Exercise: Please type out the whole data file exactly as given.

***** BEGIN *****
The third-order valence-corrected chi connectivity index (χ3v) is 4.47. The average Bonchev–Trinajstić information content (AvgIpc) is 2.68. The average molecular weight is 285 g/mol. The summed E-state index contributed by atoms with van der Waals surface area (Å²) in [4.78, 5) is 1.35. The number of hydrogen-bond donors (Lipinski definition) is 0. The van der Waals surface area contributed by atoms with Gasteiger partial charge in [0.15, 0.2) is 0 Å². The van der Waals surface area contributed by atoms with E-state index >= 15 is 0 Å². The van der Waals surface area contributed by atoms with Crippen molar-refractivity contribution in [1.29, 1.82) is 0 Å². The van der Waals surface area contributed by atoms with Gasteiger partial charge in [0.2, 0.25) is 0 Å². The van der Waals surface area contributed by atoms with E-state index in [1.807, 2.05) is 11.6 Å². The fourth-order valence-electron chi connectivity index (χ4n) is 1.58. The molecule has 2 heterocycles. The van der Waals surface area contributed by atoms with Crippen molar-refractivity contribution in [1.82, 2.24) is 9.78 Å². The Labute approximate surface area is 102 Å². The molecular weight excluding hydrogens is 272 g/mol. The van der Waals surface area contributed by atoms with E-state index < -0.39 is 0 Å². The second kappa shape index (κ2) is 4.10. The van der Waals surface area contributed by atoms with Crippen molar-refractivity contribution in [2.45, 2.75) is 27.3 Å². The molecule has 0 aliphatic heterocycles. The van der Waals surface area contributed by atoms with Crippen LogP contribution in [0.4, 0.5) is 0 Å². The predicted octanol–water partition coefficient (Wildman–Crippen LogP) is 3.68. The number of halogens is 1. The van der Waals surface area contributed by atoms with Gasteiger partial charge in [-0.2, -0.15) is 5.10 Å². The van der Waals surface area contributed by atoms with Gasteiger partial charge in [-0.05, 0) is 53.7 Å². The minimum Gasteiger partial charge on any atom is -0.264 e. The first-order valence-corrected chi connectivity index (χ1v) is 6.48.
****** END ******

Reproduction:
The third-order valence-corrected chi connectivity index (χ3v) is 4.47. The average Bonchev–Trinajstić information content (AvgIpc) is 2.68. The average molecular weight is 285 g/mol. The summed E-state index contributed by atoms with van der Waals surface area (Å²) in [4.78, 5) is 1.35. The number of hydrogen-bond donors (Lipinski definition) is 0. The van der Waals surface area contributed by atoms with Gasteiger partial charge in [0.15, 0.2) is 0 Å². The van der Waals surface area contributed by atoms with E-state index >= 15 is 0 Å². The van der Waals surface area contributed by atoms with Crippen molar-refractivity contribution in [1.29, 1.82) is 0 Å². The van der Waals surface area contributed by atoms with Gasteiger partial charge in [0.2, 0.25) is 0 Å². The van der Waals surface area contributed by atoms with E-state index in [1.807, 2.05) is 11.6 Å². The fourth-order valence-electron chi connectivity index (χ4n) is 1.58. The molecule has 2 heterocycles. The van der Waals surface area contributed by atoms with Crippen molar-refractivity contribution in [1.82, 2.24) is 9.78 Å². The Labute approximate surface area is 102 Å². The molecular weight excluding hydrogens is 272 g/mol. The van der Waals surface area contributed by atoms with E-state index < -0.39 is 0 Å². The second kappa shape index (κ2) is 4.10. The van der Waals surface area contributed by atoms with Crippen molar-refractivity contribution in [2.45, 2.75) is 27.3 Å². The molecule has 0 aliphatic heterocycles. The van der Waals surface area contributed by atoms with Crippen LogP contribution in [0.4, 0.5) is 0 Å². The predicted octanol–water partition coefficient (Wildman–Crippen LogP) is 3.68. The number of halogens is 1. The van der Waals surface area contributed by atoms with Gasteiger partial charge in [-0.2, -0.15) is 5.10 Å². The van der Waals surface area contributed by atoms with Gasteiger partial charge in [-0.05, 0) is 53.7 Å². The minimum Gasteiger partial charge on any atom is -0.264 e. The first-order valence-corrected chi connectivity index (χ1v) is 6.48.